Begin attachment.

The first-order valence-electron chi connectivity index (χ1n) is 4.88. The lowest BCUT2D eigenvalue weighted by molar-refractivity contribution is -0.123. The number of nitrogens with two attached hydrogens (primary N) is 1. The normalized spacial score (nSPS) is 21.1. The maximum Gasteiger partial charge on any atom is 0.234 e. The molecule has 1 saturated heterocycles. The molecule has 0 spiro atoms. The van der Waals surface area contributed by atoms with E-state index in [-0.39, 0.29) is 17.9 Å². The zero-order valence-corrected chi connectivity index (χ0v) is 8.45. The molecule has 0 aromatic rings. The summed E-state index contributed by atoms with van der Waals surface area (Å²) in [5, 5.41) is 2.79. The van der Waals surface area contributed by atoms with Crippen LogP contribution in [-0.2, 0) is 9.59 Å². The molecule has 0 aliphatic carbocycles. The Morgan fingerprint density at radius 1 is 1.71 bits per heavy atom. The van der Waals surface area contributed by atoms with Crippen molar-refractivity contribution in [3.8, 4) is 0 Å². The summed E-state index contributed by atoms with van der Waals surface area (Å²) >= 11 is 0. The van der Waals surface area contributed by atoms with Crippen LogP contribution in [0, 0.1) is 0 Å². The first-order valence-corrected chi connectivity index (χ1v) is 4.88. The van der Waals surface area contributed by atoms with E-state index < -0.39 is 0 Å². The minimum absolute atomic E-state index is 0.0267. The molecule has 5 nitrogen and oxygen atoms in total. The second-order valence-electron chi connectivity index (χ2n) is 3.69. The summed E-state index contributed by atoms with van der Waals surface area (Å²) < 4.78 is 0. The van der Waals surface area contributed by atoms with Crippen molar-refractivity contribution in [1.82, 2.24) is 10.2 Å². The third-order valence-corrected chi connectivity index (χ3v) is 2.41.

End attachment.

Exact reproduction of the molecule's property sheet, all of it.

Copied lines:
The first-order valence-electron chi connectivity index (χ1n) is 4.88. The lowest BCUT2D eigenvalue weighted by molar-refractivity contribution is -0.123. The number of nitrogens with two attached hydrogens (primary N) is 1. The normalized spacial score (nSPS) is 21.1. The maximum Gasteiger partial charge on any atom is 0.234 e. The molecule has 1 saturated heterocycles. The molecule has 0 spiro atoms. The van der Waals surface area contributed by atoms with E-state index in [-0.39, 0.29) is 17.9 Å². The zero-order valence-corrected chi connectivity index (χ0v) is 8.45. The molecule has 0 aromatic rings. The summed E-state index contributed by atoms with van der Waals surface area (Å²) in [5, 5.41) is 2.79. The van der Waals surface area contributed by atoms with Crippen LogP contribution in [-0.2, 0) is 9.59 Å². The molecule has 0 aliphatic carbocycles. The Morgan fingerprint density at radius 1 is 1.71 bits per heavy atom. The van der Waals surface area contributed by atoms with Crippen molar-refractivity contribution in [3.8, 4) is 0 Å². The summed E-state index contributed by atoms with van der Waals surface area (Å²) >= 11 is 0. The van der Waals surface area contributed by atoms with Crippen LogP contribution in [0, 0.1) is 0 Å². The first-order valence-corrected chi connectivity index (χ1v) is 4.88. The van der Waals surface area contributed by atoms with E-state index < -0.39 is 0 Å². The minimum absolute atomic E-state index is 0.0267. The molecule has 5 nitrogen and oxygen atoms in total. The second-order valence-electron chi connectivity index (χ2n) is 3.69. The summed E-state index contributed by atoms with van der Waals surface area (Å²) < 4.78 is 0. The van der Waals surface area contributed by atoms with Crippen molar-refractivity contribution in [1.82, 2.24) is 10.2 Å². The third-order valence-corrected chi connectivity index (χ3v) is 2.41.